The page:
Howard J. Rubenstein

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Rubenstein at the 2010 Time 100 Gala.

Howard J. Rubenstein is an American lawyer and public relations expert. He has been called "the dean of damage control" by Rudolph Giuliani.[1]

Rubenstein grew up in Bensonhurst, Brooklyn on 74th St. near Bay Parkway with an older sister. His mother was a homemaker, and his father was a crime reporter for the Herald Tribune.[2] He graduated from the University of Pennsylvania Phi Beta Kappa in 1953 with a degree in economics.[2] He then attended Harvard Law School, but dropped out partway through the first semester.[2]

He then began writing press releases for a Brooklyn nursing home, the Menorah Home and Hospital for the Aged and Infirm, after his father had introduced him to some officials at the home.[1][2][3] Initially he worked out of his parent's kitchen, but later moved out after his parents refused to answer the phone saying "Rubenstein Associates".

Business grew quickly; as Rubenstein later said, "I was the only Democratic press agent in Brooklyn, so the politicians started coming to me".[2] He enrolled in St. John's University Law School to take night classes, and graduated in 1959 first in his class.[1][2] He then took a job as an assistant counsel to the House Judiciary Committee, but quit after six months.[2]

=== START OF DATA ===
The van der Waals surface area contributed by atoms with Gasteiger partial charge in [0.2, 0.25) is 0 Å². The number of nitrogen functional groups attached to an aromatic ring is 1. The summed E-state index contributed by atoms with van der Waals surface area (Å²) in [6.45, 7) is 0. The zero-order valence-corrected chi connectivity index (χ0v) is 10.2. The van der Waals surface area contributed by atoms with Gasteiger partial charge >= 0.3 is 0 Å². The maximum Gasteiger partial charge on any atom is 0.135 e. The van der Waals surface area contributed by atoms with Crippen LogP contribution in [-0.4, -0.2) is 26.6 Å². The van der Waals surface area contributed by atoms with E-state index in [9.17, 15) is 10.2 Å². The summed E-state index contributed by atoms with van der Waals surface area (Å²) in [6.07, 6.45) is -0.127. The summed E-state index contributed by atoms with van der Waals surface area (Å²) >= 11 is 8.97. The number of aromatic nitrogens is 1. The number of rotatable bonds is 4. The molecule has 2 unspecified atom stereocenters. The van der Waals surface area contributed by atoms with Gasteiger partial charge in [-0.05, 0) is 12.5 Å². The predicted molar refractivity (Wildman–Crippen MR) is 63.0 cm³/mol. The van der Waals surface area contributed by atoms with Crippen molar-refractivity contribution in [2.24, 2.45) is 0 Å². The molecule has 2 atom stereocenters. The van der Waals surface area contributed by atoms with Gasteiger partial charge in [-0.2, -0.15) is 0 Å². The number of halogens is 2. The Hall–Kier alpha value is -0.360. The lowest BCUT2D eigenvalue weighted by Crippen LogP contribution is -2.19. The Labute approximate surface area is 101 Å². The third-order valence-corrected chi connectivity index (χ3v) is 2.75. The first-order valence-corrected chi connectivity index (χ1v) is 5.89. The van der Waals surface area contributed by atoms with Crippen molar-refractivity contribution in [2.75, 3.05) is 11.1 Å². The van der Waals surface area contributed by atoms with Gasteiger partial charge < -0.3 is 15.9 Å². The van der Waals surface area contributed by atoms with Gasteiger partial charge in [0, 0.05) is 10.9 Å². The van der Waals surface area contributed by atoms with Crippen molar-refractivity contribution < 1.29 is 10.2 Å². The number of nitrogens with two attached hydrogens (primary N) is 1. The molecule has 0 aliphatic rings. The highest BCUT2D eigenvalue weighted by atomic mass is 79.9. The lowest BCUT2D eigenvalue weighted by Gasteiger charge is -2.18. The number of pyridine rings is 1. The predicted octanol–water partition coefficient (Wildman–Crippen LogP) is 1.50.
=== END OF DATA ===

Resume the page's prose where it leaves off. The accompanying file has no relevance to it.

He is the president and founder of Rubenstein Associates, which has been described as the most influential public relations organization in New York City.[3] The firm was founded in 1954. Rubenstein’s more notable clients include many of New York’s iconic organizations including: The New York Yankees,[4] News Corporation,[5] Columbia University,[3] New York Philharmonic,[5] and The Metropolitan Opera.[5]

References[edit]

  1. ^ a b c Blaine Harden (1999-09-30). "Image Spinner at the Center of a Web; Rubenstein, 'Dean of Damage Control' for New York's Powerful". New York Times. Retrieved 2009-07-25. 
  2. ^ a b c d e f g Richard T. Pienciak (1997-06-08). "Howard J. Rubenstein is the Prince of Public Relations Who Rose From His Own Corner Office Knowing That... Image Is Everything". New York Daily News. Retrieved 2009-07-25. 
  3. ^ a b c William Geist (1990-04-08). "What Really Makes New York Work; Dan Klores: The Man Behind The Images". New York Times. Retrieved 2009-07-25. 
  4. ^ Richard Sandomir (2005-07-01). "BASEBALL; The Voice of the Boss Is Often a Voice of Reason". New York Times. Retrieved 2009-08-26. 
  5. ^ a b c Ken Auletta (2007-02-12). "The Fixer: Why New Yorkers call Howard Rubenstein when they’ve got a problem.". The New Yorker. Retrieved 2009-08-26. 

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